It’s amazing how life will run it’s ordinary course and in the blink of an eye, one event can change everything.
As I sit in my parents backyard, my childhood home in Thornhill, I wonder: How did this happen?
The last few months have not been easy for my family.
My mom is still in the hospital after having a fall at home. And 2 weeks ago, my dad was rushed to the hospital and was diagnosed with Pericarditis (a virus that causes inflammation to sac surrounding his heart). To make matters worse, he was all by himself when this happened. I haven’t seen my mother in 7 months and I’m learning the isolation she and my father have experienced due to quarantine has effected their overall health.
Since being discharged, I’ve been staying with my Dad to ensure he gets some support systems in place. As the primary caregiver of my mother, his healthy and safety is so important. I wear a mask in the house and I wear plastic gloves.
I wish I could hug him. But I can’t. (He’s a senior and immunocompromised).
And I want to tell him everything is going to be okay. But I won’t. Because there are still so many unknowns.
I’m not sure if I’m doing too much, or too little. I have always felt as though I have been too much for my parents (I have one speed: fast, and one volume, loud).
So I’m focusing on the little things.
- Making sure he has groceries and that he’s eating.
- Fixing the coffeemaker (I’m no hero, it just needed a good descaling).
- Reminding him to walk a little every day.
- Doing odd jobs around the house (disassembling a shelving unit and rebuilding it with Adam).
And as much as it feels a little weird to be here, it feels like the next best step.
My parents have been together for 49 years and 39 of those years were in this house, a house that built a family. There are a lot of memories here. Through good times and bad times, we made it out okay. But the thought of my parents not living here, is completely heartbreaking. I see the sadness in my Dad’s eyes after he’s come home from a visit with my Mom.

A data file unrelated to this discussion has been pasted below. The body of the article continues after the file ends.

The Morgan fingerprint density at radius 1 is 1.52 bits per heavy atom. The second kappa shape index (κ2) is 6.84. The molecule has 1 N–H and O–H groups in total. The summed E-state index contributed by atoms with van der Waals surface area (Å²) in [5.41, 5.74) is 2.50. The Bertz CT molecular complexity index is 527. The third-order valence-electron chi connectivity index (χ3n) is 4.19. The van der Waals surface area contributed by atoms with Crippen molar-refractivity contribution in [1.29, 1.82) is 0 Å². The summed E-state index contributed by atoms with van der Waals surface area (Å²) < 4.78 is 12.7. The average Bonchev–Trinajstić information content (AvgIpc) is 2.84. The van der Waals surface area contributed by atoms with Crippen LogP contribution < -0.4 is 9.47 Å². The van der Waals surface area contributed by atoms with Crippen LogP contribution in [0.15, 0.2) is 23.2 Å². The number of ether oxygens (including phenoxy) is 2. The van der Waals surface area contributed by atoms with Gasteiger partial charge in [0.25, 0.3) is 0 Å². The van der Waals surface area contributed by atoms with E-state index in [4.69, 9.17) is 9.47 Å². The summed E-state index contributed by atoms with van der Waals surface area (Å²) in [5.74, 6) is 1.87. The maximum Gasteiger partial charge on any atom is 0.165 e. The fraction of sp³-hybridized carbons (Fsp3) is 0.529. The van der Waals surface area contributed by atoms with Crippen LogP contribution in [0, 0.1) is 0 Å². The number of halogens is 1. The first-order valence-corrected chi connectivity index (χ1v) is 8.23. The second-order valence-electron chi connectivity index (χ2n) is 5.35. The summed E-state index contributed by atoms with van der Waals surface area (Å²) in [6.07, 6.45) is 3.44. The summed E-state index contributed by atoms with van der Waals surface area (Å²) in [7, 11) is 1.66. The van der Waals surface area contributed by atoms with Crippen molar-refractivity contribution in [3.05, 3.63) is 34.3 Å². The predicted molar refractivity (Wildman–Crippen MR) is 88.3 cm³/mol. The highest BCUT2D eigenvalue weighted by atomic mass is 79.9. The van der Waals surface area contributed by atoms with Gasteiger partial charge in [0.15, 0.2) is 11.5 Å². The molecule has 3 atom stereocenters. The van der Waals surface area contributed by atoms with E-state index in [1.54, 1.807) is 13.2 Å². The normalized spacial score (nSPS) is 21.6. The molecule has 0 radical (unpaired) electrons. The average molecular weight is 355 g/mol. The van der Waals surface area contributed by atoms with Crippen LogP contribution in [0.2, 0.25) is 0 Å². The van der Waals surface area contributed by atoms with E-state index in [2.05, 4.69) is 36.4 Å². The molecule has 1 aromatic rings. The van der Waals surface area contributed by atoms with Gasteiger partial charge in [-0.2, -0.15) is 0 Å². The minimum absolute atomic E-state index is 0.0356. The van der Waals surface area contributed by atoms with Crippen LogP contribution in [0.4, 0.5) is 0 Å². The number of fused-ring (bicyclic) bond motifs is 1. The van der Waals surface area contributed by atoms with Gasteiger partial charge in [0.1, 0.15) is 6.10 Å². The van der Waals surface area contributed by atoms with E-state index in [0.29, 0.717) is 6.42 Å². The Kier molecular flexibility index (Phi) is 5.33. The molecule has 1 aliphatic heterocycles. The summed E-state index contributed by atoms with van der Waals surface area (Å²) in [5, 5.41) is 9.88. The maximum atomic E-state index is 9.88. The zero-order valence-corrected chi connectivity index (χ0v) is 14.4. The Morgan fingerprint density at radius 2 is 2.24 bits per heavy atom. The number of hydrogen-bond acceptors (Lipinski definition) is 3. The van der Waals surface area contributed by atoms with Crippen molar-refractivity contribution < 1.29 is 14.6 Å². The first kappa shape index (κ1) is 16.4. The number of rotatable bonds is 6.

I know I can’t stay here forever. But I’m doing the best I can with what I have in front of me.
It’s all I can do right now. Sometimes, it’s all we can ever do.
Marlene Marshall says
You are doing what’s best, being there and supporting your dad and mom. Grocery shopping might have been done by your mom, among other daily tasks. You are teaching your dad to be independent and there is nothing wrong with that! I’ve learned during and continuing through covid, that it’s the little things that matter and sometimes that’s giving your time to someone. You’ve got this and lean on other people who you are close to! Also, make sure your parents feel that you are teaching, supporting and not feel that your doing everything.
Thank you so much for this. I wish they had a instruction manual for these things. xo
Evelyn (Lyons) Erasmus says
Jenn everything you are doing is the best for your parents. When my mother at age 97 came down with cancer I moved her to my condo in downtown Toronto from Ottawa. Some would think it was not the right thing to do, but as a daughter you know when you need to be there for your parents – and you are doing just that. Don’t let it overwhelm you and don’t overthink it. I’ve watched your comments, re looking at old photos, finding out you have relatives in South America – embrace the adventure and be healthy. You are a special women, I remember meeting your Mom and Dad at a party that you and Adam had – They were very special people and I immediately saw the wonderful connection you have with them.
I love hearing from you! It has certainly been a whirlwind but taking it one day at a time. I really do enjoy being there for my Dad. Miss you! xo